Why Are So Many INFJs Obsessed With Fictional Characters?

Every once in a while, I go through the list of search terms that WordPress says leads people to my blog looking to see if there are any topics I haven’t covered. This is one of them. It’s no surprise that search term led to this blog, though, since I’m an INFJ bloggers and the number of posts I’ve written about typing fictional characters (both here and on my Star Wars Personalities blog) shows that at least this INFJ is obsessed with fictional characters.

That doesn’t answer the question of “why” though. Nor does it explain why my posts about fictional character types were the most popular posts on my blog last year. It’s not just the posts about INFJ characters that are popular, either. All of my “7 Fictional Characters You’ll Relate To If You’re An ___” posts get a lot of views. We might not all be obsessed with fictional characters for the same reasons, but it seems that at least some people from every personality type feels an interest in and an attachment to fictional characters.

For INFJs (and perhaps other types as well), I suspect this obsession with fictional characters comes from a few different sources. Part of it is likely because INFJs so often feel alone and misunderstood in our real lives. We struggle to find belonging and acceptance, and so we search the stories that we love for people who seem to be like us. Many INFJs feel as if they find themselves in their favorite stories, and they may feel that the characters they find within fiction could understand them better than the people in real-life do.

This last part leads to another possible reason why INFJs are obsessed with fiction and fictional characters. We have very active imaginations and often talk about our “rich inner world.” Our minds are peopled with interesting places, people, ideas, and storylines that we encounter in fiction and real-life alongside all the imaginings we come up with on our own. Fictional characters give us fuel for the imaginative lives we lead inside our thoughts.

INFJs are also a type that loves people, but often finds interacting with other people in real-life challenging. It’s not that we avoid spending time with people, but we’re selective about who we spend time with and for how long because we have a limited amount of social energy. Reading well-written fiction or watching a well-acted film gives us the opportunity to “interact” in a non-social way with a wider number and variety of people than we’d typically get to see in real life. Fictional characters are not by any means a substitute for real friends, but they can help fill an INFJ’s hunger to learn about as many different people and perspectives as possible without wearing themselves out.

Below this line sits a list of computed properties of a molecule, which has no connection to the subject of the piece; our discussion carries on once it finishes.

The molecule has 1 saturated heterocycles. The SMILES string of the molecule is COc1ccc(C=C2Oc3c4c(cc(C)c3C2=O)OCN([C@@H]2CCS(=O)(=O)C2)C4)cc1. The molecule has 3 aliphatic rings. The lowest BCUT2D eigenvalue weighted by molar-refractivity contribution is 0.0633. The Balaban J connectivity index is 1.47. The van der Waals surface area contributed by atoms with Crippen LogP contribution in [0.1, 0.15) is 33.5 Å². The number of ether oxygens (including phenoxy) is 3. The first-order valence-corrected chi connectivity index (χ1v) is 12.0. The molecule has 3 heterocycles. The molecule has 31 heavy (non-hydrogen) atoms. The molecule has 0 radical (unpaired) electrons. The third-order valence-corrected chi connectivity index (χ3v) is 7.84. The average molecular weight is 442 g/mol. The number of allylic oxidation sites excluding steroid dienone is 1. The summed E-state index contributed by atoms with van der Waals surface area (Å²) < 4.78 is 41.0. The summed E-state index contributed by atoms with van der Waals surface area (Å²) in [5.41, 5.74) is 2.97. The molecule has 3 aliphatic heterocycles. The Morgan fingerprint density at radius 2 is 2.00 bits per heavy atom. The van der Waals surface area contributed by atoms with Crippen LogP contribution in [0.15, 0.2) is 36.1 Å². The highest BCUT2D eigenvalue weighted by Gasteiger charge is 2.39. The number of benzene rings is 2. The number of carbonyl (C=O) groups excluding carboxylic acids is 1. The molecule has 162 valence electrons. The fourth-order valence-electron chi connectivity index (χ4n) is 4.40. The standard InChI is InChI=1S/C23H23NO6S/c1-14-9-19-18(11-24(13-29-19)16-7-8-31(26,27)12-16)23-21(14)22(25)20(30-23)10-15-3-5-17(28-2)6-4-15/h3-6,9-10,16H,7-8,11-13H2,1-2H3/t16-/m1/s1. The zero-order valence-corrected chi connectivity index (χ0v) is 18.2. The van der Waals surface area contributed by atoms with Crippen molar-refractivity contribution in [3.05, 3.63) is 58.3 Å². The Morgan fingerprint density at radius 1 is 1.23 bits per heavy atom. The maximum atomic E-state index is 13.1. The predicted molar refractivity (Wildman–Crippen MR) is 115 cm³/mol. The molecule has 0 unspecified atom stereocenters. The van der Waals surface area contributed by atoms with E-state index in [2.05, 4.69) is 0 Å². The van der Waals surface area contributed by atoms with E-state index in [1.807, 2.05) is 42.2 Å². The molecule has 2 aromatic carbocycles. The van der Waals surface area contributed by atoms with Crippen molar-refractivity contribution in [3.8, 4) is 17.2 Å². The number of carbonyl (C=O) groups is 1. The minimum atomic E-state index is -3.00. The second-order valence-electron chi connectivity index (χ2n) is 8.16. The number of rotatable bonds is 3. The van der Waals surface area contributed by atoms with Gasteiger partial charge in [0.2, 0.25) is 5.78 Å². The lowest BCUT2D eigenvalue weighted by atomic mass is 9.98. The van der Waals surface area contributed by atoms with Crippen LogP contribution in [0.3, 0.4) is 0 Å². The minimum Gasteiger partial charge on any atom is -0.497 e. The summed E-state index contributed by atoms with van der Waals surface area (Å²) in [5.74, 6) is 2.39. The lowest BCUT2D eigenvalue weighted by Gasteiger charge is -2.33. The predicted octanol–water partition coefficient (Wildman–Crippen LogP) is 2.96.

So there are the three reasons why I think INFJs are so often obsessed with fictional characters. We find connection with characters, we enjoy the way fiction fuels our imaginations, and we learn about people from stories.

Do you have any other explanations you’d add to this list for why we’re obsessed with fictional characters? And if you’re not an INFJ, do these reasons resonate with you as well or are there other reasons that you enjoy engaging with fiction?

If you’d like to know more about personal growth tips for the INFJ personality type, check out my book The INFJ Handbook. I’ve updated this second edition with a ton of new information and resources. You can purchase it in ebook or paperback by clicking this link.

Featured blog image by StockSnap from Pixabay

If Your Myers-Briggs® Type Was a Superhero, What Superpower Would You Have?

Sometimes, I really enjoy writing and reading fun, silly posts like “Here’s the Greek God or Goddess You’d Be, Based On Your Personality Type” or “Your Not-At-All-Confusing Guide To Finding Out If An INFJ Agrees With You.” Today’s post falls into that category. Don’t take it too seriously, but it’s fun to think about (and I don’t know about you, but I could use some not-too-serious things to think about right now).

Last week, I suggested, “Which superpower would you like to have? Which one do you think you’d actually have based on your personality?” as an expressivist journaling prompt. This post is an extension of that. Assuming that if you developed a superpower it would be based off your personality, what sort of power might each of the different Myers-Briggs® types have?

ENFJ – Shapeshifting

Like other FJ types, ENFJs are good at blending into just about any social situation. Once they’ve got a feel for how a group works, they can perfectly mimic the people around them or turn themselves into the sort of person they need to be in order to fit in or lead. Shapeshifting or mimicry seems like the sort of superpower that could grow out of that personality trait.

INFJ – Mind Reading